RNAO member quits over wind power health issue
We have just learned that an Ontario Nurse Practitioner has resigned her membership in the Registered Nurses Association of Ontario (RNAO) and refused numerous attempts to have her rejoin, because of the association’s stance on industrial wind power generation in this province.
According to Linda Rogers, NP, she is very concerned about the health effects she is seeing daily on the ground in her practice. “Serious harm,” is being caused, she says.
After contacting the RNAO she now objects to the fact that association refuses to budge from its politically motivated pro-wind power stance.
See Rogers’ letter below, and keep in mind that the association’s slogan is “Standing up for health, standing up for nurses.” In the case of Linda Rogers, a nurse concerned about a growing environmental health issue, and the hundreds of Ontario citizens now living in “sacrificial zones,” the association did neither.
Here is the letter, reprinted with permission.
August 8, 2012
Open Letter: RNAO Renewal of Membership 2012- SENT BY EMAIL
Attention: Doris Grinspun, Chief Executive Officer of RNAO
From: Linda J Rogers RNEC 84-19269 E
This letter is to acknowledge receipt of several invitations from the Registered Nurses Association of Ontario (RNAO) to renew my membership and to provide an explanation as to why I have terminated my membership.
I have held a membership continuously with the RNAO since 1983- shortly after my graduation as a Registered Nurse with the Ontario College of Nurses. My registration as a Registered Nurse was and is to this date, in good standing with the College of Nurses.
The endorsement of the RNAO for renewable energy projects powered by wind is unacceptable and not supported by evidence based science. The current technology being used to utilize wind as a fuel source is causing harm to many individuals and their families. The evidence of this harm lies in the case histories of the people in proximity to industrial wind turbines who are suffering without relief or respite. The serious degree of harm that is being inflicted is clearly demonstrated by those individuals and families who have had to abandon their homes. What is not as easy to quantify, are those individuals who are not able to relocate from their residences and are being sickened to varying degrees, by ongoing exposure to the operations of wind projects.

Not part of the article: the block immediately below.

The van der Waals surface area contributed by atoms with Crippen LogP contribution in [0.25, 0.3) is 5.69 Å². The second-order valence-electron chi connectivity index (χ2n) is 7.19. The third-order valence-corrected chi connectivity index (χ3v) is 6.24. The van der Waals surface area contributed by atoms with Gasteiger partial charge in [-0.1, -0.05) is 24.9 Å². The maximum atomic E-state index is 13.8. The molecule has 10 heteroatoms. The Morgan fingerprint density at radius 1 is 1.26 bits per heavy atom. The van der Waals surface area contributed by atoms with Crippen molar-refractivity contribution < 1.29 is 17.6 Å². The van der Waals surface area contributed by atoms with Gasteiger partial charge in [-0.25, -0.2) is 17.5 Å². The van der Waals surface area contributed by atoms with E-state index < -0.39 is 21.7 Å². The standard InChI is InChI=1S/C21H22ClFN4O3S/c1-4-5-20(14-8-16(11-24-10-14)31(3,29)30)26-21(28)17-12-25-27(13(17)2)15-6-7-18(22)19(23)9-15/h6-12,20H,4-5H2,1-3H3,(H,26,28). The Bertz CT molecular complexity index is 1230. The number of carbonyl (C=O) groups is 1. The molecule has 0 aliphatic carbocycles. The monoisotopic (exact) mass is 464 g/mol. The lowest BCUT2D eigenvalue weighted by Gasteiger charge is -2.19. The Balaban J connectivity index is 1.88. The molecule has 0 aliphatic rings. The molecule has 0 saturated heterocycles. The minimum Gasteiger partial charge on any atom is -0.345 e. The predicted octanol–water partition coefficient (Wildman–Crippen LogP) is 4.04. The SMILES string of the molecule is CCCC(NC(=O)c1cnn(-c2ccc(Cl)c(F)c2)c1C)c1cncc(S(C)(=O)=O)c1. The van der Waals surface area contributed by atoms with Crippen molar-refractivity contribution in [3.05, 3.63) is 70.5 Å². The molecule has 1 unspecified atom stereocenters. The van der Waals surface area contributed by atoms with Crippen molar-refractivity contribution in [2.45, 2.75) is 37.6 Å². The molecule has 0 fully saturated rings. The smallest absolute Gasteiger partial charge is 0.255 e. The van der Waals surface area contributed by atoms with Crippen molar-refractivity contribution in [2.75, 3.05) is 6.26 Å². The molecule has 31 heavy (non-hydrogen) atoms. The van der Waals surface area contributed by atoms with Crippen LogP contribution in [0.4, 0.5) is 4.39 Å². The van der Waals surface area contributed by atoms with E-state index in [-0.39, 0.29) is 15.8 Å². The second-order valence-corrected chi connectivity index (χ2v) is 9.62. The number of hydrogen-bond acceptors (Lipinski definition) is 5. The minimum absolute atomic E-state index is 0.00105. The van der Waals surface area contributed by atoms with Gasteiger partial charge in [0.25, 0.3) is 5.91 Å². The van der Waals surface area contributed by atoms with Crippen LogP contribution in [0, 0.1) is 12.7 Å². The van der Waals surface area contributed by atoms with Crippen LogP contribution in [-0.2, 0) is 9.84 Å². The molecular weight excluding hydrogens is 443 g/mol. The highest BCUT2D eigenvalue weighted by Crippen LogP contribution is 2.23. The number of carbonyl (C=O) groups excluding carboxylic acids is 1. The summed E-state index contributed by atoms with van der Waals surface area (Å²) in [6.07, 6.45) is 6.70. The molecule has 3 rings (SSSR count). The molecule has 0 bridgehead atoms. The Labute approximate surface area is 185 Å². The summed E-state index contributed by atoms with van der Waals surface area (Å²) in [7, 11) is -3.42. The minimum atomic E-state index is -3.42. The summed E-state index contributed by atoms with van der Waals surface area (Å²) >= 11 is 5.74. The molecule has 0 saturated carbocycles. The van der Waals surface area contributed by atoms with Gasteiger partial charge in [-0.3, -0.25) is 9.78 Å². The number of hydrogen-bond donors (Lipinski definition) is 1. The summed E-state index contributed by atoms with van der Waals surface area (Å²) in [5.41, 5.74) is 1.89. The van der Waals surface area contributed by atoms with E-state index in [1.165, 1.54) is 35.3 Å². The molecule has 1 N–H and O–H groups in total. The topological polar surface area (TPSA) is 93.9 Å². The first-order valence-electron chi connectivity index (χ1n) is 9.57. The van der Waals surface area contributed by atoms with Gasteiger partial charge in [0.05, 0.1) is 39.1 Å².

My knowledge is direct and derived from the histories of clients who asked for assistance to advocate for their community being adversely affected from the operation of a wind project, and as well from my own personal research. Research which has included discussions with published and peer reviewed researchers who are currently studying the adverse effects, dose response, impacts for both human health and impacts upon the environment. My learning about industrial wind turbines ironically had started with seeking to understand the alarms being raised over the high kill rates of raptors and bats by these machines.
My home and farm are facing imminent enclosure by two of three large projects in the Haldimand Norfolk region. A quick survey of the proposed wind turbine layouts show about 15 turbines to be sited within 2 km of my home (3 projects totaling approximately 184 turbines located along a 60 km stretch of Lake Erie). Wind projects and the potential for adverse effects are both personal and a professional issue for me.
I can not be a member of any organization that would not consider the Precautionary Principle and apply it in this situation. Health studies must be completed by independent researchers to fully understand the mechanisms of harm as caused by renewable energy projects powered by wind.
Please feel free to contact me directly if further explanation is required.
Linda J Rogers RNEC – Primary Health Care Nurse Practitioner
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COMING SOON: Parker Gallant on the Ontario Clean Air Alliance–one of the environmental groups upon whom the RNAO relies for its information–and their nonsensical rationale for wind power.